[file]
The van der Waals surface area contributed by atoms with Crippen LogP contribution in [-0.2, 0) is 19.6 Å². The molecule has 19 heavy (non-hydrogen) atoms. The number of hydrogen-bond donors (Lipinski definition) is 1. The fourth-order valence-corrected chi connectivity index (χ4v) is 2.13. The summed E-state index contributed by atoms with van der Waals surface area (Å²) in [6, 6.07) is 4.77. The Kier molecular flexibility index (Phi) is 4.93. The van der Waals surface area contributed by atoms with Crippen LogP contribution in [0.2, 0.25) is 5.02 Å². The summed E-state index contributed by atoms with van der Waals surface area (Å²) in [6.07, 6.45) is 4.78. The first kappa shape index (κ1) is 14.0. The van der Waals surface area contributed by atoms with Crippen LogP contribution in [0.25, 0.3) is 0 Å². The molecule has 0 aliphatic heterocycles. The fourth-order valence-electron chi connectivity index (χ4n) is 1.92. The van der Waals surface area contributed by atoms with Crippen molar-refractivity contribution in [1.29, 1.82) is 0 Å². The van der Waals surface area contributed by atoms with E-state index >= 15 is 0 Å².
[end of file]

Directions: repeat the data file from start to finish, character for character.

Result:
The van der Waals surface area contributed by atoms with Crippen LogP contribution in [-0.2, 0) is 19.6 Å². The molecule has 19 heavy (non-hydrogen) atoms. The number of hydrogen-bond donors (Lipinski definition) is 1. The fourth-order valence-corrected chi connectivity index (χ4v) is 2.13. The summed E-state index contributed by atoms with van der Waals surface area (Å²) in [6, 6.07) is 4.77. The Kier molecular flexibility index (Phi) is 4.93. The van der Waals surface area contributed by atoms with Crippen LogP contribution in [0.2, 0.25) is 5.02 Å². The summed E-state index contributed by atoms with van der Waals surface area (Å²) in [6.07, 6.45) is 4.78. The first kappa shape index (κ1) is 14.0. The van der Waals surface area contributed by atoms with Crippen LogP contribution in [0.25, 0.3) is 0 Å². The molecule has 0 aliphatic heterocycles. The fourth-order valence-electron chi connectivity index (χ4n) is 1.92. The van der Waals surface area contributed by atoms with Crippen molar-refractivity contribution in [1.29, 1.82) is 0 Å². The van der Waals surface area contributed by atoms with E-state index >= 15 is 0 Å².